CNOOC Ltd, whose controlling shareholder is China National Offshore
Oil Corp, the country's largest offshore oil and natural gas developer,
said the company will increase investment in its existing oil and gas
operation in Nigeria, which it described as one of its most strategic
and important overseas business undertakings.
The Beijing-based oil company has been investing in Nigeria for more
than 10 years, and is currently the largest Chinese entity investor in
Nigeria, it said.
Nigeria has been holding talks with oil majors on new financial
agreements for joint ventures since 2017. The State-owned oil company
signed financing agreements with Chevron and Shell worth at least $780
million last year to boost crude oil production and reserves.
Other Western oil companies, including ExxonMobil, operate in Nigeria
through joint ventures with the Nigerian National Petroleum Corp.
According to CNOOC, Africa is a relatively large oil and gas reserve
and production base for the company, with most of the firm's assets in
Nigeria and Uganda.
Reserves and daily production volume in Africa reached 136.9 million
barrels of oil equivalent and 73,625 BOE per day respectively by the end
of last year, representing around 2.8 percent of the company's total
reserves and 5.7 percent of its daily production.
The company has a 45 percent stake in the OML130 block in Nigeria, a
deepwater project comprising four oilfields - Akpo, Egina, Egina South
and Preowei. The Akpo oilfield maintained stable production last year,
with net output reaching approximately 56,000 barrels per day, while the
Egina project is in the engineering construction stage.
The company also owns one-third interest in each of EA 1, EA 2 and EA
3A in Uganda, which are located at the Lake Albert Basin, one of the
most promising basins for oil and gas resources in Africa.
Apart from Nigeria and Uganda, the company owns interests in several
blocks in the Republic of the Congo, Algeria and Gabon. In 2017, the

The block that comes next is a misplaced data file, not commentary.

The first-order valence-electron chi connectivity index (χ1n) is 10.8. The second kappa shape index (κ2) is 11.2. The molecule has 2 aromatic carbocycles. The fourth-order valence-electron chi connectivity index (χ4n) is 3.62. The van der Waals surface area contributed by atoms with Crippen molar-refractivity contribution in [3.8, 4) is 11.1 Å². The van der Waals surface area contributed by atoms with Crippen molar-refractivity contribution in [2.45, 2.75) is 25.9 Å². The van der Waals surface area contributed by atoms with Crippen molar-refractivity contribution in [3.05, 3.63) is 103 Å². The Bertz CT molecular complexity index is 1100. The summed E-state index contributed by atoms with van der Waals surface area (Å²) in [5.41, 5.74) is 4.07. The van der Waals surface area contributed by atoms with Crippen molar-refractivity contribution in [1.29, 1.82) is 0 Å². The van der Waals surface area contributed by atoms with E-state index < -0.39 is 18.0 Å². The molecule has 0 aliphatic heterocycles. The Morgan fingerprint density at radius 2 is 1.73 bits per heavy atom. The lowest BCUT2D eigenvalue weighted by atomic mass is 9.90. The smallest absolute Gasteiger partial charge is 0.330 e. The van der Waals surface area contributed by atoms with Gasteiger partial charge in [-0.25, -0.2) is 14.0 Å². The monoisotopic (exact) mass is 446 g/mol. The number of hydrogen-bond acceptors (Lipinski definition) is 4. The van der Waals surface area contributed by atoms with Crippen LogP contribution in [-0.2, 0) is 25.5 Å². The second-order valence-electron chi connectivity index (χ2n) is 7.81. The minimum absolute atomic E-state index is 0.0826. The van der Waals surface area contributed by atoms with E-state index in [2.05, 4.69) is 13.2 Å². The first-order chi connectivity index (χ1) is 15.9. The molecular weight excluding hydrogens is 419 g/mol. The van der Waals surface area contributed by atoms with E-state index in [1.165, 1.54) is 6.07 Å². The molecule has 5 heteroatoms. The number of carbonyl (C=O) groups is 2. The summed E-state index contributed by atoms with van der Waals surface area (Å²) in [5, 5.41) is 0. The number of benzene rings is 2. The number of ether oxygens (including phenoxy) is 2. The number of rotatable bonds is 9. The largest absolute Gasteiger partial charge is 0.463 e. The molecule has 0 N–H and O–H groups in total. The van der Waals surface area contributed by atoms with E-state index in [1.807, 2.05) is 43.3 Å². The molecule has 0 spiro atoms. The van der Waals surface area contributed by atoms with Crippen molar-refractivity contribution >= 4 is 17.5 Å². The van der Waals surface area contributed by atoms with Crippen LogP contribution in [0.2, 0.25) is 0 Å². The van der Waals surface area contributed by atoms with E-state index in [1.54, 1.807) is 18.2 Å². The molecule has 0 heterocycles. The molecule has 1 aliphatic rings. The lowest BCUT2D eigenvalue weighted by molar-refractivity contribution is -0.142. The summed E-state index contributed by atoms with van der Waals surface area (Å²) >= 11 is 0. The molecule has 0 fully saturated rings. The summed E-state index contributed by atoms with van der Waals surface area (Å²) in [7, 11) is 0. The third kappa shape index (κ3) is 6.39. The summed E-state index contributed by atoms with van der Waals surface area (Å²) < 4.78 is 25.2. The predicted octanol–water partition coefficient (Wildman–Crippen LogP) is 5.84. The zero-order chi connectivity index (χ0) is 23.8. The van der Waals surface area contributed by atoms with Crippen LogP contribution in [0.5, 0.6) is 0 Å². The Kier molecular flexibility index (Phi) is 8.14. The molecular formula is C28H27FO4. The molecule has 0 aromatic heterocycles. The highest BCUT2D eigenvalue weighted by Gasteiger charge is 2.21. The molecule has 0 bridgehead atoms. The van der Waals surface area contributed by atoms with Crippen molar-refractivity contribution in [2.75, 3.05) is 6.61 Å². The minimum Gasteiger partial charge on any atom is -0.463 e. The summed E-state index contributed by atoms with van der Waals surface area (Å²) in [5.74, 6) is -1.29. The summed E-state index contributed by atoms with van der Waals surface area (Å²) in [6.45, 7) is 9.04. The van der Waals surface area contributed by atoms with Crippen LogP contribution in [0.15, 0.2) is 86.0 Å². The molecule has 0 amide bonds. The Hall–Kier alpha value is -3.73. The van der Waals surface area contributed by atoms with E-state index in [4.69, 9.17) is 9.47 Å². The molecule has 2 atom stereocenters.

company also obtained a 65 percent operating interest in the AGC Profond
block in offshore Senegal and Guinea-Bissau.
After some two decades of development, China has witnessed steady
cooperation with Africa in the fields of oil and gas. Africa has become
the second-largest crude oil import destination for China so far with
proved reserves seeing a rapid increase.
Asia's biggest oil refiner China Petrochemical Corp, known as
Sinopec, has also announced that it has signed an agreement to acquire a
refinery and key assets of Chevron South Africa and Chevron Botswana
for about $900 million, which will be Sinopec's first refinery on the
Li Li, energy research director at ICIS China, a consulting company
that provides analysis of China's energy market, said it is in
accordance with Chinese oil companies becoming more active in chasing
refinery assets worldwide as oil majors reshape asset portfolios.
Africa, with increasing proved reserves and yields, has become a
major destination for the country's oil and gas companies to expand
their overseas footprints, said Zeng Xingqiu, deputy head of energy
research at the Investment Association of China.
Despite smaller investment made by Chinese companies compared with
countries and regions in Europe and Asia, China is seeing steadily
increasing investment in the region and the outlook is positive, he